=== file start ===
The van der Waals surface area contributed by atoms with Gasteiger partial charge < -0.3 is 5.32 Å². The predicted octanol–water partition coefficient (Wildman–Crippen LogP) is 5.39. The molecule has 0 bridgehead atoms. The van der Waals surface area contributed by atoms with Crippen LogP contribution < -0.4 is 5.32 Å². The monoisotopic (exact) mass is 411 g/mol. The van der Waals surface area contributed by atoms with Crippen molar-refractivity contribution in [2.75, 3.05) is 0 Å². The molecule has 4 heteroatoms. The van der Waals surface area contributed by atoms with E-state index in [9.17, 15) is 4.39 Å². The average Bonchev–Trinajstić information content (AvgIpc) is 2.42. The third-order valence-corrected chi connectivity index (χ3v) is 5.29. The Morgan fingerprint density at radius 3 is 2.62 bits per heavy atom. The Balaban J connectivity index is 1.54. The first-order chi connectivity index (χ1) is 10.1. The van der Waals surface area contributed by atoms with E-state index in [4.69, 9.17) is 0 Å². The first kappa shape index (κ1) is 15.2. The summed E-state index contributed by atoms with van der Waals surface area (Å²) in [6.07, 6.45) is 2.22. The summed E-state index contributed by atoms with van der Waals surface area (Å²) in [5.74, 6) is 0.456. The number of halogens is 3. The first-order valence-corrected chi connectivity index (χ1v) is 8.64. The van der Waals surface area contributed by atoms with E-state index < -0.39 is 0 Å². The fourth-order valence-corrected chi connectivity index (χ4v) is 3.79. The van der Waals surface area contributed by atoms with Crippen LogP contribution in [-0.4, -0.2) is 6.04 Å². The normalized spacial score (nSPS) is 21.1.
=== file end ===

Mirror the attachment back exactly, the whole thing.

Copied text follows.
The van der Waals surface area contributed by atoms with Gasteiger partial charge < -0.3 is 5.32 Å². The predicted octanol–water partition coefficient (Wildman–Crippen LogP) is 5.39. The molecule has 0 bridgehead atoms. The van der Waals surface area contributed by atoms with Crippen LogP contribution < -0.4 is 5.32 Å². The monoisotopic (exact) mass is 411 g/mol. The van der Waals surface area contributed by atoms with Crippen molar-refractivity contribution in [2.75, 3.05) is 0 Å². The molecule has 4 heteroatoms. The van der Waals surface area contributed by atoms with E-state index in [9.17, 15) is 4.39 Å². The average Bonchev–Trinajstić information content (AvgIpc) is 2.42. The third-order valence-corrected chi connectivity index (χ3v) is 5.29. The Morgan fingerprint density at radius 3 is 2.62 bits per heavy atom. The Balaban J connectivity index is 1.54. The first-order chi connectivity index (χ1) is 10.1. The van der Waals surface area contributed by atoms with E-state index in [4.69, 9.17) is 0 Å². The first kappa shape index (κ1) is 15.2. The summed E-state index contributed by atoms with van der Waals surface area (Å²) in [6.07, 6.45) is 2.22. The summed E-state index contributed by atoms with van der Waals surface area (Å²) in [5.74, 6) is 0.456. The number of halogens is 3. The first-order valence-corrected chi connectivity index (χ1v) is 8.64. The van der Waals surface area contributed by atoms with E-state index < -0.39 is 0 Å². The fourth-order valence-corrected chi connectivity index (χ4v) is 3.79. The van der Waals surface area contributed by atoms with Crippen LogP contribution in [-0.4, -0.2) is 6.04 Å². The normalized spacial score (nSPS) is 21.1.